As we have stated, the world is currently dealing with the spread of a brand-new coronavirus, which is being referred to as 2019-nCoV. The beginning of this outbreak began in Wuhan, China. Many believe that the outbreak began when many patients came in contact with a large seafood and animal market, suggesting that the virus spreads from animal to human. However, more and more people have contracted the disease that had reportedly no exposure to these animal markets, which means that the virus is spreading person to person.

Symptoms 

Healthcare experts still have no idea how easily or sustainably 2019-nCoV is spreading between people. Due to this fact, it’s important to be aware of the symptoms of this illness. Symptoms of 2019-nCoV have ranged from individuals becoming mildly sick with the common cold to cases of those falling seriously ill, leading to numerous deaths.

Some symptoms to stay aware of include:

  • Fever
  • Cough
  • Shortness of breath
  • Difficulties breathing

In severe cases:

  • Pneumonia
  • Severe acute respiratory syndrome
  • Impaired liver function
  • Kidney failure
  • Death

The Center for Disease Control and Prevention (CDC) officials suspect that symptoms can appear within two days of exposure or as long as 14 days after. Both the MERS-CoV and the SARS-CoV both took the lives of hundreds of individuals, so it’s incredibly important to act quickly if you suspect you’ve come in contact with 2019-nCoV.

Prevention

Unfortunately, healthcare providers confirm there is no working vaccine to prevent the spread of 2019-nCoV. For this reason, they urge individuals throughout the world to practice proper healthcare techniques to avoid being exposed to the virus. Some of the preventative actions the CDC urges people to practice to prevent the spread of this new coronavirus include:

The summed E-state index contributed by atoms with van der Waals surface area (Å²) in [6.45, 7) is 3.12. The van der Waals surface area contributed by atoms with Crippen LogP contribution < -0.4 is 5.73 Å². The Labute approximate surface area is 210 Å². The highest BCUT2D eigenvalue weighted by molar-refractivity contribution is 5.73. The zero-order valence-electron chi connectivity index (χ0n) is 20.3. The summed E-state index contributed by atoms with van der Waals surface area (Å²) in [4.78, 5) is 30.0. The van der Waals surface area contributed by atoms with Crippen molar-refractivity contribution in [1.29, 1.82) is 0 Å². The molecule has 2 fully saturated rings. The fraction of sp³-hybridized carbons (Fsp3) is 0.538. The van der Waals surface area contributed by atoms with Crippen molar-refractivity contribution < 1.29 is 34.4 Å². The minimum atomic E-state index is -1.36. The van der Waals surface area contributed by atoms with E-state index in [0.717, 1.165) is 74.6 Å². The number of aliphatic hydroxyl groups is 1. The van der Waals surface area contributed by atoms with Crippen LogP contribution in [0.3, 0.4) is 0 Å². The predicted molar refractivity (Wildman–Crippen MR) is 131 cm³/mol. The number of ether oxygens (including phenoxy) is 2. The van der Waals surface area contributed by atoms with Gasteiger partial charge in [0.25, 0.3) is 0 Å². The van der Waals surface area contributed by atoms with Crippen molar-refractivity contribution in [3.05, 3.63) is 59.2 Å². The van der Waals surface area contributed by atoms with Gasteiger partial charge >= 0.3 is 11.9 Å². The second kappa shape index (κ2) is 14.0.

• Thoroughly washing your hands with soap and water for at least 20 seconds
  • Appling alcohol-based hand sanitizer with at least 60% alcohol content
  • Not touching your eyes, nose, or mouth with unwashed hands
  • Avoiding contact with sick individuals
  • Avoiding contact with other people if you are sick
  • Covering your cough or sneeze with a tissue then effectively disposing of it
  • Making sure to wash your hands after coming into contact with raw meat, animals, or other waste products
  • Disinfecting frequently touched surfaces
  • Wearing a facemask if you are sick

Unfortunately, since we know very little about this new virus, there are no treatments designed to specifically treat infected people. They only receive treatments to help ease their symptoms.

It was reported on Thursday, January 30th, that the first case of coronavirus spreading from person to person had been confirmed. A Chicago man contracted the illness from his wife, who fell sick after she returned from a trip to Wuhan, China. While there are only six cases of the virus in the U.S., five of them were people who reported the disease after their trip from China. However, the sixth case, the Chicago man, had not visited China.

With the emergence of a new coronavirus, we understand the concerns of many parents who strive to keep their children safe and healthy. We hope that today’s blog was able to shine some light on the current situation surrounding 2019-nCoV. If you have any more questions or would like to learn more about keeping your child safe and healthy, contact Tots N Teens Pediatrics today.